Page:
Ira Weiss (Hyde Park Venture Partners): “Entrepreneurs need to know their market really well and have a compelling value proposition” - Unicorn Nest

Ira Weiss (Hyde Park Venture Partners): “Entrepreneurs need to know their market really well and have a compelling value proposition”

By Vanda Vovk

21 Apr, 2020

Ira Weiss (Hyde Park Venture Partners)
Ira Weiss (Hyde Park Venture Partners)

Ira Weiss is a partner at Hyde Park Venture Partners and a professor at the University of Chicago Booth School of Business (he holds a Ph.D. in accounting), where he teaches MBA students. Ira has a rich experience as an angel and venture investor and is primarily interested in tech-enabled services in the Mid-continent.

How did it all start? How did you decide to enter the venture investment business?

I’m an academic professor by training. I had a Ph.D. in accounting and I’ve started teaching at Columbia Business School in New York in 1999. A lot of my students were going off to work at technology startups, and together with my colleague, I started investing in technology startups on the side of being a professor. I just really fell in love with early-stage companies, with entrepreneurs, with the excitement of working on the next great thing. I was thinking of how the world is going to look like 3–5 years down the line just to pace it with how the early stage-startups iterate.

Then I ended up joining with a colleague of mine and forming a group called RK Ventures which was a pledge fund. There was a pledge fund structure where people would commit to investing in companies on the deal by opportunity by opportunity basis, so, a startup by startup. Each startup would have its own entity. We did that for 6 or 7 years with this colleague of mine, and we’ve made a bunch of investments including probably the best-known company called Rackspace. We had a few other investments that did extremely well. One was a fintech company called Axioma that was just sold this last year for 850 million dollars. And the company called Avid Radiopharmaceuticals, that was bought by Eli Lilly for about 800 million dollars. Then we did a couple of other good exits. So I really enjoyed it, and we did a pretty good job at it, particularly given the time.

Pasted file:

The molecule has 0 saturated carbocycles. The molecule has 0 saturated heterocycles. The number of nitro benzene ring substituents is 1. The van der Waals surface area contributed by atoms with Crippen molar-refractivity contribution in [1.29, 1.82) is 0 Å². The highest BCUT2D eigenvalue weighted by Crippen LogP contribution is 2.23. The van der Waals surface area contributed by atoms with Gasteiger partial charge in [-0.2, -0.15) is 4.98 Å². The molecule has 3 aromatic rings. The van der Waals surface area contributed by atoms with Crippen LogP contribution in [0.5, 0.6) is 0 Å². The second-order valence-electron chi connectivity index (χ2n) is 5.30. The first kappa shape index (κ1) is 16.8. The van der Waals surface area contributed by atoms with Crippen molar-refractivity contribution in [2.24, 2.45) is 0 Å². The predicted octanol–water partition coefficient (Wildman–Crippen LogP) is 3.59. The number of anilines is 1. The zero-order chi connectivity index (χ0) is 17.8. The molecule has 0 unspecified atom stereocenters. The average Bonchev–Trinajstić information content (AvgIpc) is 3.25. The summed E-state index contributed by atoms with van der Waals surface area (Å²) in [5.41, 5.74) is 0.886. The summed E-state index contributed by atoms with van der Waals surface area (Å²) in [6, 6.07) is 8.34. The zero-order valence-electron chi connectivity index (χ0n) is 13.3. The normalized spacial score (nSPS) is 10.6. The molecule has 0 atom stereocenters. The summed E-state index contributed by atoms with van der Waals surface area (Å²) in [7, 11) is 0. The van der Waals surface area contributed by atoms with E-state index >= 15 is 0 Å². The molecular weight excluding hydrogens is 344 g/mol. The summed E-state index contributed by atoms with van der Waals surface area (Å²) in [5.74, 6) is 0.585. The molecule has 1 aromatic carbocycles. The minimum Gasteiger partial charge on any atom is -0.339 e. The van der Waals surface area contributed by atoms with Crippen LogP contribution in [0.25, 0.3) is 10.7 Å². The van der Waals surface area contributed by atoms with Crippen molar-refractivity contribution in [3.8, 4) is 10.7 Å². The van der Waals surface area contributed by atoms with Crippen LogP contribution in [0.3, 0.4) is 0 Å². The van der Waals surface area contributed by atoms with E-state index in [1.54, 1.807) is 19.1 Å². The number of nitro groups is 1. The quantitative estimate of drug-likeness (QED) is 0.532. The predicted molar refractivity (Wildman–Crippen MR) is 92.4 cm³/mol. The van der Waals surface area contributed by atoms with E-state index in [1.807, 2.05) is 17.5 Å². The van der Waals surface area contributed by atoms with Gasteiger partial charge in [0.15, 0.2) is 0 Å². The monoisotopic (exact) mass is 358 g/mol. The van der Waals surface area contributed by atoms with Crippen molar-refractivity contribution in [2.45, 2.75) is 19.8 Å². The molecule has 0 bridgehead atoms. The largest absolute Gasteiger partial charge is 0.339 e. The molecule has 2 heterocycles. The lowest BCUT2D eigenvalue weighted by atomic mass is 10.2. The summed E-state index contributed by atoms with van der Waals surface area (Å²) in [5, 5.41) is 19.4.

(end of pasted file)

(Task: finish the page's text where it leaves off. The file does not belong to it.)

I’m from Chicago originally, so I moved back to teach at the University of Chicago and ended up running an angel investing group called Hyde Park Angels, and then branched off with a venture fund called Hyde Park Venture Partners. And so, now it’s me and a few partners who run a venture fund in Chicago called Hyde Park Venture Partners. It’s our third fund, it’s a hundred million dollars fund, and we do early-stage technology investing primarily throughout the Midwest plus Toronto, Canada. And we have invested in a handful of companies that have become and have gone on to be really exciting opportunities.

For example, there is a company FourKites that provides supply chain visibility software and has raised about 100 million dollars, it’s the leader in its space. A company called G2, which provides reviews of software. A lot of people have known it as G2 Labs formerly, and now it’s G2 Crowd. It is also a big competitor and it has also raised about 100 million dollars. There’s a company called ShipBob which provides e-commerce fulfillment, and ShipBob has also raised about 100 million dollars. We have a handful of other companies that end up really, really well, but those few are the stars.

How do you select startups to support? What are your criteria?

Our first screening is geography. We look for the Midwest first because we are a geo-focused fund. And then, within that, there’s a lot of classic things that funds usually look for: we want to make sure that that’s a large or quickly growing market, so the markets expected to be large.

We want really, really passionate entrepreneurs. We prefer founders who either are repeat entrepreneurs or have actually been domain experts, so they come from a certain market, and they know that market really, really well. We don’t always need that, but it’s nice to have if they know the market really well because they’ve worked in it for a while.

We tend to look for companies that have network effects and virality. We have primarily done B2B investing, so, enterprise software – we are usually focused on business markets. We’ve also invested in a few companies that are tech-enabled services, ShipBob being one of them, it’s an e-commerce network, a mix of a software and a service. And then, we really, really want founders who are extremely persistent.